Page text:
Monday, September 10, 2007

Book Review (abridged)

The Princess BrideLet be begin by making clear that this is a book review and not a movie review. While I love the movie, I am specifically talking about the book The Princess Bride, S. Morgenstern's classic novel, abridged by William Goldman in 1973. Let us then continue.

I recently reread one of the great all-time classic novels of daring-do, The Princess Bride. A great work, well-abridged by William Goldman (who penned the scripts for Butch Cassidy and the Sundance Kid, All the President's Men, and Marathon Man, among many other great works), this is by all measures an enjoying read. The funny thing of it is this: just after I finished reading I caught a snippet of an aural review for this on NPR (it being the 20th anniversary of the movies release). Interested, I went to the web to track down a text of this review. I was, admittedly, shocked when I finally found the text and discovered it to be a 500-plus page treatise on the novel, the movie, and the Goldman abridgement. The original book was only 1000 pages, and Goldman's "good parts" version only reached a little over 300 pages; finding so long and convoluted a review puzzled me, especially after hearing a more concise version on the radio. So, as a public service, I have decided to offer up an abridgement of the review, and forgive me if this action seems ludicrous (but it is).

Unfortunately, no copy of the original review, written by the leading Florinese expert in the U.S.A. - Professor Bongiorno of Columbia University, exists on the internet (don't ask how I found a copy, but I have some good sources). So take my word on this - I try to remain true to the review of the spirit of the novel, as captured by Goldman's abridgement. A great part of the Bongiorno review focuses on the satirical nature of Morgenstern's original (truly a classic) and the skewering of Florinese and Guilderian royalty. He includes in-depth discussion on why Morgenstern hated doctors (infinitely preferring miracle men to any sawbones), the exquisite detail paid to foliage, and laments on the slow destruction of landmarks such as the Cliffs of Insanity and the famous Florin/Guilder Fire Swamp by tourists (which he lays at Goldman's feet, of course). Here goes nothin'.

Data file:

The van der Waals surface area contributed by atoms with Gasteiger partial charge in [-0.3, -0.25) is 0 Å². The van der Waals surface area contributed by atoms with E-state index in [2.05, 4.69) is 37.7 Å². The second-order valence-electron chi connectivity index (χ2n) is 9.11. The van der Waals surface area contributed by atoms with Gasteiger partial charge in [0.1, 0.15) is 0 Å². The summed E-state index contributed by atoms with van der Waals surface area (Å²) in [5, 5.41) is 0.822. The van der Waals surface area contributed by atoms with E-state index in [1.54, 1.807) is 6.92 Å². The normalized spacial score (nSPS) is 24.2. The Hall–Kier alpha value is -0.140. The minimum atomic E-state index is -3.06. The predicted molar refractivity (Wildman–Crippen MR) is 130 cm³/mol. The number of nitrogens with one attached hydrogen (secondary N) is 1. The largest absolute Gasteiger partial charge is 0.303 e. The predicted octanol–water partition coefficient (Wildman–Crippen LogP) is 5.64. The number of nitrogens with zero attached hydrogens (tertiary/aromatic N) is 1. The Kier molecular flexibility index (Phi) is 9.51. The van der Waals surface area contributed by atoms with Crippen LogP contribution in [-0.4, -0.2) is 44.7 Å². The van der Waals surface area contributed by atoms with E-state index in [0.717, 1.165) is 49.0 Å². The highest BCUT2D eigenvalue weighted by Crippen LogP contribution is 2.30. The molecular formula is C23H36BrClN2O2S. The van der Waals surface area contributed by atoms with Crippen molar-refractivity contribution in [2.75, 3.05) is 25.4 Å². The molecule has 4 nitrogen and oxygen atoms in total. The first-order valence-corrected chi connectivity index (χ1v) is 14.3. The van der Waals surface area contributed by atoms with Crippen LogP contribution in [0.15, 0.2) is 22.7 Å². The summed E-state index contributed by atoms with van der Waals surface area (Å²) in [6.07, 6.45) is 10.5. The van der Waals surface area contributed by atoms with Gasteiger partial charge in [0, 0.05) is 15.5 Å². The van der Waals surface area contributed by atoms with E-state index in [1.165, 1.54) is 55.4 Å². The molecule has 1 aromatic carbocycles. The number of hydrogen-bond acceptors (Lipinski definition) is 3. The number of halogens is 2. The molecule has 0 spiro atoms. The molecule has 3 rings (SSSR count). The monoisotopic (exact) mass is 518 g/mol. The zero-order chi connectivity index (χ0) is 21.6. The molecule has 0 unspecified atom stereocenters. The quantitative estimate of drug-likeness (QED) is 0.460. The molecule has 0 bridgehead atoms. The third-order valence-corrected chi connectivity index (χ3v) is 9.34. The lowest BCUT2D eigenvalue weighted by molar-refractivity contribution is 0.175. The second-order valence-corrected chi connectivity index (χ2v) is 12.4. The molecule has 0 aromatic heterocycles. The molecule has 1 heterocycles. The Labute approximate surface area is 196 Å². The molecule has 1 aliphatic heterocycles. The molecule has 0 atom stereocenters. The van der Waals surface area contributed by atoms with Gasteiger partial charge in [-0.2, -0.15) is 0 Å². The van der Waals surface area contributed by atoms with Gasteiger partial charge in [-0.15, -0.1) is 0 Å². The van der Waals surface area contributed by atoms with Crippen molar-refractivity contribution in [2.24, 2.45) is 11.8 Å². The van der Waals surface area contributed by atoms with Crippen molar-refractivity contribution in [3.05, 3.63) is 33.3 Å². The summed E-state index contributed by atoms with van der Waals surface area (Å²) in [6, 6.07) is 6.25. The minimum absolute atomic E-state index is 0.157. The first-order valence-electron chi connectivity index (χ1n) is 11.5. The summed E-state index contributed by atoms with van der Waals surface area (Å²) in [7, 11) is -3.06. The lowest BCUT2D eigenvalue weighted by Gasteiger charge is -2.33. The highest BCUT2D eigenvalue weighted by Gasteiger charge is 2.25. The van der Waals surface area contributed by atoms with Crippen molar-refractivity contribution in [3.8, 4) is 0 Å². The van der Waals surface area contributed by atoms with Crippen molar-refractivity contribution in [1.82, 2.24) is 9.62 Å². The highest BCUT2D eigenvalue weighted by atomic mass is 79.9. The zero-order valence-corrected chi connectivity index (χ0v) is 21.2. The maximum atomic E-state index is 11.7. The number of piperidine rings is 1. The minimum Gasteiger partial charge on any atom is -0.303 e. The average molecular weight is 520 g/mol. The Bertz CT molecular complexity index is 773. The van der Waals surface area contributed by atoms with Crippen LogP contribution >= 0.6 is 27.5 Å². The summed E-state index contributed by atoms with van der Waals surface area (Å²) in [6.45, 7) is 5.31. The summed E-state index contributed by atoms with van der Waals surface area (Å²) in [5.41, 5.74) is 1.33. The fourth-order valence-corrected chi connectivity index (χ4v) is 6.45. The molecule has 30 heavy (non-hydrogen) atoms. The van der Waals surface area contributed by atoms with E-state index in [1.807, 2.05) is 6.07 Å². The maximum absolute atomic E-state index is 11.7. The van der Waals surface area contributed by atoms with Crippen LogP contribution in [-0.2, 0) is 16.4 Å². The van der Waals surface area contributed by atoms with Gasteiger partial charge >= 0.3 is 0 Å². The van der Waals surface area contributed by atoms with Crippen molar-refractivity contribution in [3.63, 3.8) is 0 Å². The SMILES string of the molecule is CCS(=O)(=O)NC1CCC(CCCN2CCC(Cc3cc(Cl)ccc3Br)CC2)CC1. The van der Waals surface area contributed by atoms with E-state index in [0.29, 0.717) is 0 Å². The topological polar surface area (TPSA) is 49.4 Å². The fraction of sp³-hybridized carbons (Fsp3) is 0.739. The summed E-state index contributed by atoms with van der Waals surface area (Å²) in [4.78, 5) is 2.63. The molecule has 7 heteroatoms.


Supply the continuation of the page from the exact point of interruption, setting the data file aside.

The Princess Bride, written by Simon Morgenstern, is a classic tale of high adventure, true love, revenge, giants, fencing, despair, and hope. The abridgement, by William Goldman, is as equally forgettable as Morgenstern's masterpiece is memorable. (Me again. How's that for getting things going. In two short sentences, Bongiorno presents his bias openly and sets up Morgenstern as the greatest author since God Almighty laid down the Ten Commandments. The whole review comes across with these kind of overstatements. Personally, I loved both the original - for its satire, though it goes slow at times - and the abridgement for the fast-paced action and for the insights on the difficulties of winnowing out the "good parts". Back to the review.)

In opening the pages of this great work, you find yourself transported to the lush forests and grasslands of Florin, jewel of Europe (see what I mean about foliage), where we find the plight of the common - though not so common - man. We find Westley, the archetypical rags to riches character combined with the abilities of any great adventurer, as an orphaned farm hand. His true love, the beauty Buttercup, hardly knows he exists until she realizes that other women notice him; then loves burns bright. As Westley goes to seek fortune to win Buttercup's hand in marriage, she progresses to becoming the most beautiful woman on earth and dwells in sorrow over Westley's supposed demise. Through capture and befriending by the Dread Pirate Roberts, Westley quickly becomes one of the greatest fighters and thinkers of the world, returning only to find that true love has become the princess and is to be wed soon to Prince Humperdinck, the greatest hunter ever (note the abundance of great people), who secretly plans his brides murder and war with Guilder.

Through confrontations with Inigo, Fezzik, and Vizzini, Westley reclaims his love, braving the fire swamp, only to lose her again to Humperdinck. Tortured for months by the cruel, six-fingered Count Rugen (killer of Inigo's father) Westley is finally rescued by Inigo and Fezzik, the very people he defeated in rescuing Buttercup, and resurrected by Miracle Max (he was, after all, only mostly dead). The trio proceeds to again rescue Buttercup from the foul Humperdinck, avenge Inigo's father, and evade Brute Squad's to find freedom and happiness.

Based strictly on historical events from the extended period of conflict between Guilder and Florin, Morgenstern . . . (
Sorry, me again. At this point, I feel, Bongiorno goes over the deep end and the proceeding 500 pages is, at best, unfathomable. At times he even slips into idiosyncratic dribble. I thus spare you the rest and conclude with this: read the book! You'll laugh; you'll cry; it's better than Cats. Take my advice and go get a copy now. If you get a more recent copy, you'll even be treated to Goldman's abridgement of the first chapter of Buttercup's Baby, the also-classic sequel by Morgenstern. Unfortunately, due to ongoing litigation between Goldman, the Morgenstern estate (represented by a family of lawyers by the name of Shog), and Stephen King (who has many Florinese relatives and an intense interest in doing the abridgement) the full abridged sequel has yet to see light of day. Keep hoping!)

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